Understanding heart failure in African Americans

African Americans have a higher incidence of heart disease at a younger age, and they meet fewer criteria for ideal cardiovascular health, such as nonsmoking, physical activity, and lower body mass index.

Is heart failure different in African Americans? Clyde W. Yancy, MD, MSc, MACP, was tasked with answering this question in an opening plenary address at the annual meeting of the Heart Failure Society of America, held in September in Philadelphia.

It's hardly a spoiler to reveal that his answer was yes. “There are real differences in the experience that African Americans have when they suffer heart failure,” said Dr. Yancy, a professor of medicine and medical social science and chief of cardiology at Northwestern Medicine in Chicago.

Dr Yancy speaks at the Heart Failure Society of Americas annual meeting in September in Philadelphia
Dr. Yancy speaks at the Heart Failure Society of America's annual meeting in September in Philadelphia.

“There is a higher incidence of disease, particularly at a younger age. The likely culprit is not ischemic; hypertension is implicated now as perhaps a causative circumstance, and there is, we believe, a predisposition for ventricular remodeling. These statements have been articulated many times over the past 20 years and reflect our ground truth,” he explained.

Research has also shown that African Americans meet fewer criteria for ideal cardiovascular health, such as nonsmoking, physical activity, and lower body mass index, than whites in the U.S. “Arguably, this absence of variables that are associated with health predisposes to disease,” said Dr. Yancy.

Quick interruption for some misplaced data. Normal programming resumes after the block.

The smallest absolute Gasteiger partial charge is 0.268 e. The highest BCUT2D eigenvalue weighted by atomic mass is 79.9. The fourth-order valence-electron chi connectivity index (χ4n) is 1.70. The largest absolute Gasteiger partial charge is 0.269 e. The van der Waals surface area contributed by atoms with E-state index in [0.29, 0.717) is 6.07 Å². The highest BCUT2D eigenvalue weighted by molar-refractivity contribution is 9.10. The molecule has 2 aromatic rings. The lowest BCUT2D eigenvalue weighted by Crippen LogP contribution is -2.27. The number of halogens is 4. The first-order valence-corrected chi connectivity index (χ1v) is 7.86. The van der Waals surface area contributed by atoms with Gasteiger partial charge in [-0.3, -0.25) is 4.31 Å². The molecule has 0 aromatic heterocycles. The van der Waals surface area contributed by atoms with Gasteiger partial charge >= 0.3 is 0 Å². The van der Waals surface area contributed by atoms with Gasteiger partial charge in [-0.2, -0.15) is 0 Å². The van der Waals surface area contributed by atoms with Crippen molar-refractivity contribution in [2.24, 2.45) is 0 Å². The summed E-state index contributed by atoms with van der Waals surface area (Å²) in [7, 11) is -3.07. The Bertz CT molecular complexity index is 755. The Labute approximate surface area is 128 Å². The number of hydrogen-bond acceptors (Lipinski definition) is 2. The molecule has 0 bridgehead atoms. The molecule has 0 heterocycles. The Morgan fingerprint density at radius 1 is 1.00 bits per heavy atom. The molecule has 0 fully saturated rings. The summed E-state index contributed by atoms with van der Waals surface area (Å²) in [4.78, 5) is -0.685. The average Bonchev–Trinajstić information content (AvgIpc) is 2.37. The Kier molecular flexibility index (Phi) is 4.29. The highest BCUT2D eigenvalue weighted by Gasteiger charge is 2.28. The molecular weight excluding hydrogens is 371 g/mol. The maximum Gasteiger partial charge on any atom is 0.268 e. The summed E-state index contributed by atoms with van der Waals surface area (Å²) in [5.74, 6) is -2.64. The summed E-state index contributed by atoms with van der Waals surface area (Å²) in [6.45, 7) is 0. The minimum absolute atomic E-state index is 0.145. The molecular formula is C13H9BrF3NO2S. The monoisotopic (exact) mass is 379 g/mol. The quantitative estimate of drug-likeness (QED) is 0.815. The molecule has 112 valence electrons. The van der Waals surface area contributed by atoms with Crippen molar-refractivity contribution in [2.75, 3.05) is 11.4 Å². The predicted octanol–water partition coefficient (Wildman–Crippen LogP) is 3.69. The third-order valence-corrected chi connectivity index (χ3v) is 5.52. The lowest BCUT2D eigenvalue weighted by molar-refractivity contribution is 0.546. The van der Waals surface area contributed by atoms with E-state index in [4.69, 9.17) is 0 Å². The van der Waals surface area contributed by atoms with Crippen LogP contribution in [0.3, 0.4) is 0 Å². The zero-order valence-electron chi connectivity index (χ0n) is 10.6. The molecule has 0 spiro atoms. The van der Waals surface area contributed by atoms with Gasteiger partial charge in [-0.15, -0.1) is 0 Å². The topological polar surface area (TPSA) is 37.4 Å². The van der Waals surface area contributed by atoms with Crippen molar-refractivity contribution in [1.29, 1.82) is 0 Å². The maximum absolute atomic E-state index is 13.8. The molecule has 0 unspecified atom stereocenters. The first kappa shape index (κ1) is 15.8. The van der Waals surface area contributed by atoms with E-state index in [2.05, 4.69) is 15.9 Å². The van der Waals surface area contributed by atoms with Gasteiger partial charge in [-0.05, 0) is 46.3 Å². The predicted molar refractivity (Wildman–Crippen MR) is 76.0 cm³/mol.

Hypertension is a marker of poor cardiovascular health, of course, and studies have shown that it's also more likely to lead to heart failure in African Americans. “When adjusted for the duration or burden of hypertension, there is still an excess signal of ventricular thickness and an increase in left ventricular mass when compared to whites with the same burden of high blood pressure,” said Dr. Yancy, citing a 2004 study in Hypertension. “The response to this ordinary risk of hypertension is exaggerated and more deleterious in African Americans.”

Geographic studies of heart failure in the U.S. have also highlighted the disproportionate incidence in this population. “It exactly parallels the traditional stroke belt as well as major urban cities, areas that are heavily populated by African Americans,” said Dr. Yancy. “There is an intense concentration of heart failure in these areas of the country where African Americans live.”

What's new are some possible explanations for all these findings. The African-American Heart Failure Trial showed in 2004, with results published in the New England Journal of Medicine, that isosorbide dinitrate and hydralazine reduced mortality in black patients. But then the investigators went on to discover more.

“The investigators of the African-American Heart Failure Trial were one of the first investigatory groups that prospectively established a genetic substudy,” said Dr. Yancy.

The research identified genetic variations related to nitric oxide that may help explain the higher burden of oxidative stress among African Americans. “Some differences in heart failure may be due to plausible biological and genetic differences,” summarized Dr. Yancy.

But it's not just about genes; there have also been recent discoveries about the role of the exposome. “We're learning that the things to which we respond in our environment may have a unique impact on our health,” said Dr. Yancy.

Specifically, in heart failure, phosphate may be an important factor. And it's common in preserved foods, said Dr. Yancy, who offered canned blueberries, frozen broccoli, and deli versions of roast beef and chicken as examples. “If you take these healthy foods and simply preserve them, you increase the inorganic phosphate content by 51%,” he said.